Perhaps it’s time to putt away the broom

DES SMYTH has been a big advocate of the broom-handle putter for many years, but after watching him miss several crucial putts over the weekend, he might be better advised to revert to the more conventional model.

On Saturday evening, he hit the most exquisite iron shots to less than a yard at both the 17th and 18th holes only to miss both times.

And after losing a play-off to Tom Watson on Sunday, he was left to ruefully reflect: "I shot 68, 67 over the weekend. That was my plan. I played very well today. I had two three-putts and against that type of opposition, you can't afford things like that."

To eventually finish second is another major feather in Smyth's cap not to mention an additional €221,800 in his bank account. Having won twice in the States earlier in the year, he is enjoying a marvellous campaign which sees him climb to 4th on the Champions Tour order of merit with the handsome total of $1.032 million (€855,200).

Still looking back on those missed chances, Europe's 2006 Ryder Cup vice captain went on: "But even so I still had my chances down in the playoff. And I hit a poor shot at 17. Maybe my concentration dipped a little. Just seemed to get ahead of it and put it in a tough position in the bunker. But anyway, Tom won and he's a great champion so that's nothing new.

"The competitive juices flow when you're going head to head with someone like Tom. And we were going at it. And really I enjoyed it because I played well all day. I was in control of my game except for one or two putts. But you could say the same for Tom. He missed one at 15 when it looked like he had a birdie in the bag. But I felt I had my chance. I probably should have nailed it at 13 but under-clubbed a little because that green was very hard and I ended up three putting. Had I gone ahead there I might have stayed ahead."

The Watson-Smyth duel was all the more exciting for the wonderful spirit in which it was played.

"It was enjoyable, it always is when you play well," Smyth acknowledged. "That's the whole key about golf finding your game and playing well. And if someone is a little better than you at the end of the week, that's fine.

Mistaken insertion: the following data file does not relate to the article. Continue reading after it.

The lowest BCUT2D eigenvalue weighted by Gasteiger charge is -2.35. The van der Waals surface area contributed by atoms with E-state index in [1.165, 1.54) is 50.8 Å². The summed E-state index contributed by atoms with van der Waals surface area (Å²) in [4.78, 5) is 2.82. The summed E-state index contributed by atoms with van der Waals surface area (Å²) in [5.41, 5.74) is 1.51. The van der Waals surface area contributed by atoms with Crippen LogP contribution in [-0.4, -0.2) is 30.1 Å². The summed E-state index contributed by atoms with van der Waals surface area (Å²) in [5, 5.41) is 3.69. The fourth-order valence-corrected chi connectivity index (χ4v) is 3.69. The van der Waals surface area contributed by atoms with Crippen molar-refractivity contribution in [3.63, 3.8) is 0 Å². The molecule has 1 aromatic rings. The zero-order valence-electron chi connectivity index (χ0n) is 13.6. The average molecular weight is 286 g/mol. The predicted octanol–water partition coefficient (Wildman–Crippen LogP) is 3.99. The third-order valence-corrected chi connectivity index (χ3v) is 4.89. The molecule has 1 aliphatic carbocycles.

But my game is in good shape and I feel like I can compete with the best in seniors golf. I think everyone enjoyed it. The crowds were wonderful. As for the players, we had a very tough opening couple of days, but I think the players enjoyed the experience. I have two more weeks in America and then I have a two week break. I'm in good spirits going into the US Seniors Open next week but it won't be played on a links course."

Peter Lawrie's share of 5th place in the Deutsche Bank TPC of Europe at the weekend earned him 74,990 and moved him up to 40th on the European Tour order of merit with a total of 348,669. Accordingly, Lawrie is ideally poised to qualify for the lucrative end of season Volvo Masters at Valerrama for which the top 50 on the money list qualify.

Lawrie intends to compete week-in, week-out until his wife Philippa gives birth to their first child in September and accordingly he is in the field for this week's 1.6m Scandinavian Masters along with fellow Irishmen Gary Murphy, Stephen Browne and Philip Walton.

Irish order of merit rankings: 12th Darren Clarke €760, 868; 13th Paul McGinley €760, 758; 40th Peter Lawrie €348,669; 42nd Graeme McDowell €343, 623; 48th Padraig Harrington €298, 803; 56th Damien McGrane €280, 211; 65th Gary Murphy 248, 134.

Irish world rankings: 8th Harrington; 15th Clarke; 43rd McDowell; 48th McGinley; 239th Lawrie; 258th McGrane; 265th Murphy; 366th David Higgins.

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